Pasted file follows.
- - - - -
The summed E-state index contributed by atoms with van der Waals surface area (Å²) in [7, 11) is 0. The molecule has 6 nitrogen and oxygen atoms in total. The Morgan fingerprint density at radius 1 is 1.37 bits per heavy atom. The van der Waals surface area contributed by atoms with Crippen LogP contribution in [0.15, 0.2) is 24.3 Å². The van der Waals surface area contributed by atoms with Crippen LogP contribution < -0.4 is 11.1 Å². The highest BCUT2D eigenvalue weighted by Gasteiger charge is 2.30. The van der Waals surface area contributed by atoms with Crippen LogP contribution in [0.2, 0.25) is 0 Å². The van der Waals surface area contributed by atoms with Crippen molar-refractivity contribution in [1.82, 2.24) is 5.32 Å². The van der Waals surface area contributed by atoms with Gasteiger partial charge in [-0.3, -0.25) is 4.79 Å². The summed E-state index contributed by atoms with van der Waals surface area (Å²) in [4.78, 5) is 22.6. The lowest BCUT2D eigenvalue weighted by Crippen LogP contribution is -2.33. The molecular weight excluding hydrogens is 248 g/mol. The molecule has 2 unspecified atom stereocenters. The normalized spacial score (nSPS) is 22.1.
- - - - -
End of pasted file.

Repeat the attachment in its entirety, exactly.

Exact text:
The summed E-state index contributed by atoms with van der Waals surface area (Å²) in [7, 11) is 0. The molecule has 6 nitrogen and oxygen atoms in total. The Morgan fingerprint density at radius 1 is 1.37 bits per heavy atom. The van der Waals surface area contributed by atoms with Crippen LogP contribution in [0.15, 0.2) is 24.3 Å². The van der Waals surface area contributed by atoms with Crippen LogP contribution < -0.4 is 11.1 Å². The highest BCUT2D eigenvalue weighted by Gasteiger charge is 2.30. The van der Waals surface area contributed by atoms with Crippen LogP contribution in [0.2, 0.25) is 0 Å². The van der Waals surface area contributed by atoms with Crippen molar-refractivity contribution in [1.82, 2.24) is 5.32 Å². The van der Waals surface area contributed by atoms with Gasteiger partial charge in [-0.3, -0.25) is 4.79 Å². The summed E-state index contributed by atoms with van der Waals surface area (Å²) in [4.78, 5) is 22.6. The lowest BCUT2D eigenvalue weighted by Crippen LogP contribution is -2.33. The molecular weight excluding hydrogens is 248 g/mol. The molecule has 2 unspecified atom stereocenters. The normalized spacial score (nSPS) is 22.1.